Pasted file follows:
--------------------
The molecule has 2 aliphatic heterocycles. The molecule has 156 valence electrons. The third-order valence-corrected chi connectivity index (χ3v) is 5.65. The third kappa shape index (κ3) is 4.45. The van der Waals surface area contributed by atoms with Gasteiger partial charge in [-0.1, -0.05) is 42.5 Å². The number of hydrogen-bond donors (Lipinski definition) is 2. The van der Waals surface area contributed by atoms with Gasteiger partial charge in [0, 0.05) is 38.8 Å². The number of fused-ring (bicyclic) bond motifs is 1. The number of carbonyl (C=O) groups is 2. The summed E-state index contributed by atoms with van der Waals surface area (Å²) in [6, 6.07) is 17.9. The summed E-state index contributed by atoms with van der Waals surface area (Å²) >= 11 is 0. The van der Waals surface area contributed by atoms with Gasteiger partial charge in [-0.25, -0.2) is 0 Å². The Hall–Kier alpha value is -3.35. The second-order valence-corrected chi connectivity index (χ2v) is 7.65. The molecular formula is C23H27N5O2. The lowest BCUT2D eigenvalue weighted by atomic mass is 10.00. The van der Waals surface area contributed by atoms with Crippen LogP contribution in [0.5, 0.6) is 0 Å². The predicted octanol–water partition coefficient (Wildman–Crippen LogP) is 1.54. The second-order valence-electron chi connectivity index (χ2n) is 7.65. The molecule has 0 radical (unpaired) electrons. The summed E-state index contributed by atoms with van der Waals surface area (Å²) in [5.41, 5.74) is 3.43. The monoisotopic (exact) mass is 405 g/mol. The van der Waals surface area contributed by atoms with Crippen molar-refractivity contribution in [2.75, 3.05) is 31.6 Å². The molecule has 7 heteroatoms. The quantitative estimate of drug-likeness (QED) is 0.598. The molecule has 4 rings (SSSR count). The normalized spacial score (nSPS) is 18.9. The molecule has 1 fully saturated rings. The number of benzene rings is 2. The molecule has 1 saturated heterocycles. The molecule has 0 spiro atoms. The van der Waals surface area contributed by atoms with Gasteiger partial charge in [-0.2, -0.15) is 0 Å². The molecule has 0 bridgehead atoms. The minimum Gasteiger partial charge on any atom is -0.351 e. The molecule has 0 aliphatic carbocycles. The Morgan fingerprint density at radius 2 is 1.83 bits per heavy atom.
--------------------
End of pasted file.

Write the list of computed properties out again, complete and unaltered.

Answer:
The molecule has 2 aliphatic heterocycles. The molecule has 156 valence electrons. The third-order valence-corrected chi connectivity index (χ3v) is 5.65. The third kappa shape index (κ3) is 4.45. The van der Waals surface area contributed by atoms with Gasteiger partial charge in [-0.1, -0.05) is 42.5 Å². The number of hydrogen-bond donors (Lipinski definition) is 2. The van der Waals surface area contributed by atoms with Gasteiger partial charge in [0, 0.05) is 38.8 Å². The number of fused-ring (bicyclic) bond motifs is 1. The number of carbonyl (C=O) groups is 2. The summed E-state index contributed by atoms with van der Waals surface area (Å²) in [6, 6.07) is 17.9. The summed E-state index contributed by atoms with van der Waals surface area (Å²) >= 11 is 0. The van der Waals surface area contributed by atoms with Gasteiger partial charge in [-0.25, -0.2) is 0 Å². The Hall–Kier alpha value is -3.35. The second-order valence-corrected chi connectivity index (χ2v) is 7.65. The molecular formula is C23H27N5O2. The lowest BCUT2D eigenvalue weighted by atomic mass is 10.00. The van der Waals surface area contributed by atoms with Crippen LogP contribution in [0.5, 0.6) is 0 Å². The predicted octanol–water partition coefficient (Wildman–Crippen LogP) is 1.54. The second-order valence-electron chi connectivity index (χ2n) is 7.65. The molecule has 0 radical (unpaired) electrons. The summed E-state index contributed by atoms with van der Waals surface area (Å²) in [5.41, 5.74) is 3.43. The monoisotopic (exact) mass is 405 g/mol. The van der Waals surface area contributed by atoms with Crippen molar-refractivity contribution in [2.75, 3.05) is 31.6 Å². The molecule has 7 heteroatoms. The quantitative estimate of drug-likeness (QED) is 0.598. The molecule has 4 rings (SSSR count). The normalized spacial score (nSPS) is 18.9. The molecule has 1 fully saturated rings. The number of benzene rings is 2. The molecule has 1 saturated heterocycles. The molecule has 0 spiro atoms. The van der Waals surface area contributed by atoms with Gasteiger partial charge in [-0.2, -0.15) is 0 Å². The molecule has 0 bridgehead atoms. The minimum Gasteiger partial charge on any atom is -0.351 e. The molecule has 0 aliphatic carbocycles. The Morgan fingerprint density at radius 2 is 1.83 bits per heavy atom.